Still breakin’ the rules, he returns to smoke a cigarette in his old dorm room while entertaining the boys and getting to know his youthful pen pals. Browse the following pictures by veteran Life Photographer John Dominis and digest where attitude and style meet at a crossroad for a full on collision of cool. And if anyone ever tells you, you can’t wear a tie with a button-collar shirt just say, “Yes, I can, I learned it at the Boy’s Republic”.
Yesterday, we launched the sister site/tumblr-sibling of The Gentleman’s Topcoat. If you haven’t noticed, half of the driving force behind TGT, is not only the style agenda of the gentleman, but the visuals associated with them. Back in the Badlands, is just that – a visual celebration of the places, things, items and moments we admittedly hope to experience. It translates into our unabashed attempt to influence our daily lives with these visuals. It is a conscious reminder, that we need not lead a life marked by monotony and bland overtones. Suit up, and step outside – We are Back in the Badlands.
The Ivy Corner stands to be a discussion of the style sensibilities promoted by the appearance, demeanor, and tradition of the collegiate contender. Having a style that wavers from disheveled and meditated to put-together and methodical. The Ive Leaguer look is of many facets, but ultimately relies on simplicity and tradition. And as such, we begin our discussion about a little tradition.
To piggyback on our most recent discussion on the oxford shirt, it only seemed to be fitting to start with a peculiarity of Ivy Style which now sits in ephemera. Above you see the back of the oxford shirt which commonly is adorned by the Locker Loop. For those wondering what to call that loop all these years, consider that quandary settled. In this case however, the locker loop has been removed.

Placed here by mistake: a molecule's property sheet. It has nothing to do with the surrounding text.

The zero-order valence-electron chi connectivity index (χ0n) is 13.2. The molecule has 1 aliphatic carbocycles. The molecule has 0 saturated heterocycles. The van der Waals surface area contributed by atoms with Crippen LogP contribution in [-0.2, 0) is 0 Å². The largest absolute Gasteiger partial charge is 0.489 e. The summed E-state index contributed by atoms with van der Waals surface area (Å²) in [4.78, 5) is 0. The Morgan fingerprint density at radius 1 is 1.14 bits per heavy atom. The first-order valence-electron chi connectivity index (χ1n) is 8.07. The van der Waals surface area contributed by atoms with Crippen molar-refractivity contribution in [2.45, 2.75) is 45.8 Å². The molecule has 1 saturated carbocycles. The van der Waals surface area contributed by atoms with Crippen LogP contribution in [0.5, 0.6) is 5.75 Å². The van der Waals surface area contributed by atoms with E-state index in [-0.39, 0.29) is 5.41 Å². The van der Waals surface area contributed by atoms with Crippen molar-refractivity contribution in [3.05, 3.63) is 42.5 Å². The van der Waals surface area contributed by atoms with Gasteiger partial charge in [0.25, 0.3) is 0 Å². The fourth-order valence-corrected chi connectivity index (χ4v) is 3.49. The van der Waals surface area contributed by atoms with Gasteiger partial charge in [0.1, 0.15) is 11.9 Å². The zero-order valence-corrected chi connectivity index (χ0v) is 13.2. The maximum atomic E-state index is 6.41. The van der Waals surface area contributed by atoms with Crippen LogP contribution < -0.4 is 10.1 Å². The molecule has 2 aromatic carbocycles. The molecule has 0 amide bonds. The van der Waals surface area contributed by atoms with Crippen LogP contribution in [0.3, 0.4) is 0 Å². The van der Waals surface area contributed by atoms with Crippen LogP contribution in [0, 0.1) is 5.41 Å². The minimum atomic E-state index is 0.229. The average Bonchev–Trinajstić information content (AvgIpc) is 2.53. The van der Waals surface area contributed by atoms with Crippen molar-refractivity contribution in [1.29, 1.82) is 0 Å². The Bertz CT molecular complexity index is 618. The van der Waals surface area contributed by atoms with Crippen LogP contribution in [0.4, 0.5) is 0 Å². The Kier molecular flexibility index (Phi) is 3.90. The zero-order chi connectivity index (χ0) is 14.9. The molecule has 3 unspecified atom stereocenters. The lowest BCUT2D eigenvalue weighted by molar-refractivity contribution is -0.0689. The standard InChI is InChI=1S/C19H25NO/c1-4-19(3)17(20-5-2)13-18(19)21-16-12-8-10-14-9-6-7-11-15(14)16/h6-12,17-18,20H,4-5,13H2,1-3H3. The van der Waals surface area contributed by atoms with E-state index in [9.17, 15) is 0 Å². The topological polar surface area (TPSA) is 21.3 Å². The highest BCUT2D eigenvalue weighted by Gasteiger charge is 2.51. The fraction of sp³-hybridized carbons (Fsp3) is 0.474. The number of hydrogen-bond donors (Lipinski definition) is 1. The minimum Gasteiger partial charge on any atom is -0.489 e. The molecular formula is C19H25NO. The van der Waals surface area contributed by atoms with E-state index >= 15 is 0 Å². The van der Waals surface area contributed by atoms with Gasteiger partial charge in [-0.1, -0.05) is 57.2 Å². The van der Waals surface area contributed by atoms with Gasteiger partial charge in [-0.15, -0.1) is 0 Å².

Apparently, as a way to signal that a man was spoken-for to the campus’ female cohort, the young man would cut his Locker Loop on his oxford or remove it all together and wear it proudly so. Seems simple enough and straight forward, but in my honest opinion it sounds like a waste of a perfectly good shirt.
Either way, with the resurgence of all things prep these days, the cut locker loop isn’t all too uncommon to spot in the post-atomic age. We aren’t saying that we now have guys mangling their shirts at home, but rather that they are coming from retailers with the “going-steady” symbol of the prep days.
For those who aren’t handy enough to mark yourself a taken man with a pair of scissors, you can procure such a shirt at Gant Rugger or patiently wait for the opening of the Gant Yale Co-Op at its original New Haven location.
The Sound of Clapton, Hendrix and Zappa. Brought to my attention from a close guitar aficionado friend of mine, is the new release of the short on the pedal that made rock history. The iconic Cry Baby, or the wah-wah pedal as it is also commonly known as, was the revolutionary sound behind the guitar of the 60s. Hendrix rocked his foot on it in London and made history in ’66. Many others followed. It was then that funk on the guitar was decidedly here to stay. Crank it up to 11, and enjoy the feedback.
Within is the video release in HD, complete with a video of Hendrix’s rendition of Voo Doo Child, for a textbook sample of the pedal and guitar’s eponymous voice.
In 1937, Bausch & Lomb was the first manufacturer to be commissioned to create the aviator style sunglasses. Faced with the need to better equip pilot’s of the modern day against the prolonged exposure of the intense blue and white hues of the sky, Bausch and Lomb was asked to create protective eye-wear for the pilot’s eyes. They had the task of creating a lightweight pair of sunglasses that conformed to the contours of the wearer’s eye sockets, while allowing minimal light to enter during prolonged flight.
Starting out as a medical equipment manufacturer based in Rochester, New York, Bausch & Lomb would soon become the world renown makers of these iconic symbols of aviation and style. After 62 years, the creator of the Ray Ban Aviator G-15 Sunglasses found itself in a position of dwindling sales as the markets tastes shifted to prefer more modern sunglasses. In 1999, Bausch & Lomb was forced to sell Ray Ban to Italian sunglass giant Luxottica.